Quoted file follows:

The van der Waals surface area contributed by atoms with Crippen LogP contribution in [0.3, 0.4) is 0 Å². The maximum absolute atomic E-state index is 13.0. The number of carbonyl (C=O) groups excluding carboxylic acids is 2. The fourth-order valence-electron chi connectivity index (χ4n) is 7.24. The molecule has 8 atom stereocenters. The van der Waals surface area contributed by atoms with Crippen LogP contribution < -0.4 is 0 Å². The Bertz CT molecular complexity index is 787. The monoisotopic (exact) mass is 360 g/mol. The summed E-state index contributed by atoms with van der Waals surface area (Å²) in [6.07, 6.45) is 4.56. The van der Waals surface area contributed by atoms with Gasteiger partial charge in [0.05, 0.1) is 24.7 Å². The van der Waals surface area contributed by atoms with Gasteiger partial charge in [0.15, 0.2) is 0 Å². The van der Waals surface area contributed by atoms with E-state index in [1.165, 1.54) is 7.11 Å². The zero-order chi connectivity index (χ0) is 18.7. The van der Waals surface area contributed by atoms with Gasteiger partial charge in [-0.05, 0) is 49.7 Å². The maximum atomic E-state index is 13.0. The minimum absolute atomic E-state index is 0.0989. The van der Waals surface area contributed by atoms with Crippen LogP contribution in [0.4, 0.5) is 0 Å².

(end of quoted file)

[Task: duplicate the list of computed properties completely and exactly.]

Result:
The van der Waals surface area contributed by atoms with Crippen LogP contribution in [0.3, 0.4) is 0 Å². The maximum absolute atomic E-state index is 13.0. The number of carbonyl (C=O) groups excluding carboxylic acids is 2. The fourth-order valence-electron chi connectivity index (χ4n) is 7.24. The molecule has 8 atom stereocenters. The van der Waals surface area contributed by atoms with Crippen LogP contribution < -0.4 is 0 Å². The Bertz CT molecular complexity index is 787. The monoisotopic (exact) mass is 360 g/mol. The summed E-state index contributed by atoms with van der Waals surface area (Å²) in [6.07, 6.45) is 4.56. The van der Waals surface area contributed by atoms with Gasteiger partial charge in [0.05, 0.1) is 24.7 Å². The van der Waals surface area contributed by atoms with Gasteiger partial charge in [0.15, 0.2) is 0 Å². The van der Waals surface area contributed by atoms with E-state index in [1.165, 1.54) is 7.11 Å². The zero-order chi connectivity index (χ0) is 18.7. The van der Waals surface area contributed by atoms with Gasteiger partial charge in [-0.05, 0) is 49.7 Å². The maximum atomic E-state index is 13.0. The minimum absolute atomic E-state index is 0.0989. The van der Waals surface area contributed by atoms with Crippen LogP contribution in [0.4, 0.5) is 0 Å².